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Report on Rumble III (New Zealand) — July 1986

Scientific Event Alert Network Bulletin, vol. 11, no. 7 (July 1986)
Managing Editor: Lindsay McClelland.

Rumble III (New Zealand) Submarine activity discolors water; hydrophone noise

Please cite this report as:

Global Volcanism Program, 1986. Report on Rumble III (New Zealand). In: McClelland, L. (ed.), Scientific Event Alert Network Bulletin, 11:7. Smithsonian Institution. https://doi.org/10.5479/si.GVP.SEAN198607-241130.

Volcano Profile |  Complete Bulletin


Rumble III

New Zealand

35.745°S, 178.478°E; summit elev. -220 m

All times are local (unless otherwise noted)


The New Zealand Defence Scientific Establishment reported that hydrophones detected noise of probable volcanic origin, peaking on 15-16 June. About 1 July, hydrophones on Great Barrier Island, ~290 km SW of Rumble III, recorded noise of possible volcanic origin, but detected no activity by 13 July.

On 13-14 July, a Japanese fishing boat reported cream-colored steam rising from the ocean at 35.74°S, 178.49°E, and observed a 500 m2 sulfur slick. No explosions were reported. The New Zealand Meteorological office reported a satellite-derived sea surface temperature anomaly of possibly +2°C in the area 10-14 July.

On an overflight 5 August, Royal New Zealand Air Force observers saw a circular patch of discolored blue water ~40 m across, thought to be a zone of gas-rich water. The discolored water repeatedly vanished and reformed, then dispersed 4-6 km SW. Sonar buoys dropped into the area detected bubbling noises, but no low-frequency or pulsing noises.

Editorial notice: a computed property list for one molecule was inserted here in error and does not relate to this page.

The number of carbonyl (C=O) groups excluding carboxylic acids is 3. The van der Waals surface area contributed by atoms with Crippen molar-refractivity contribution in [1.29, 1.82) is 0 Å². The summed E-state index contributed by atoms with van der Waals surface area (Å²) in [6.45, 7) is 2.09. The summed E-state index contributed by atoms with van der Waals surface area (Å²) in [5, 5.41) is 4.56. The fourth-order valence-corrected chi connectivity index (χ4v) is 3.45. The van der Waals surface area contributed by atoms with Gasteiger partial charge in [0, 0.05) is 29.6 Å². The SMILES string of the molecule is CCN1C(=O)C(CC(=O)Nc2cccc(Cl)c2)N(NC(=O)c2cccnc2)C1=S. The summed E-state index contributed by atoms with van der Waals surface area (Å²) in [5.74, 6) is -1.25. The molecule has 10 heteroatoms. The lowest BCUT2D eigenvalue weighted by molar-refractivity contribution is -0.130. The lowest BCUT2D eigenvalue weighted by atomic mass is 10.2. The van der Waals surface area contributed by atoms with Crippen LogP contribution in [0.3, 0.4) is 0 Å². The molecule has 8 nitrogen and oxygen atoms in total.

Personnel on the HMNZS Tui examined the area of the volcano during the night or 7-8 August between 2300 and 0500. The sea was calm with no discoloration, sulfur smell, or steam. They found a minimum depth of 150 m [but see 15:03], and samples were dredged from ~300 m.

Geologic Background. The Rumble III seamount, the largest of the Rumbles group of submarine volcanoes along the South Kermadec Ridge, rises 2300 m from the sea floor to within about 200 m of the sea surface. Collapse of the edifice produced a horseshoe-shaped caldera breached to the west and a large debris-avalanche deposit. Fresh-looking andesitic rocks have been dredged from the summit and basaltic lava from its flanks. Rumble III has been the source of several submarine eruptions detected by hydrophone signals.

Information Contacts: J. Latter, DSIR Geophysics, Wellington; L. Hall, Defence Scientific Establishment, Auckland.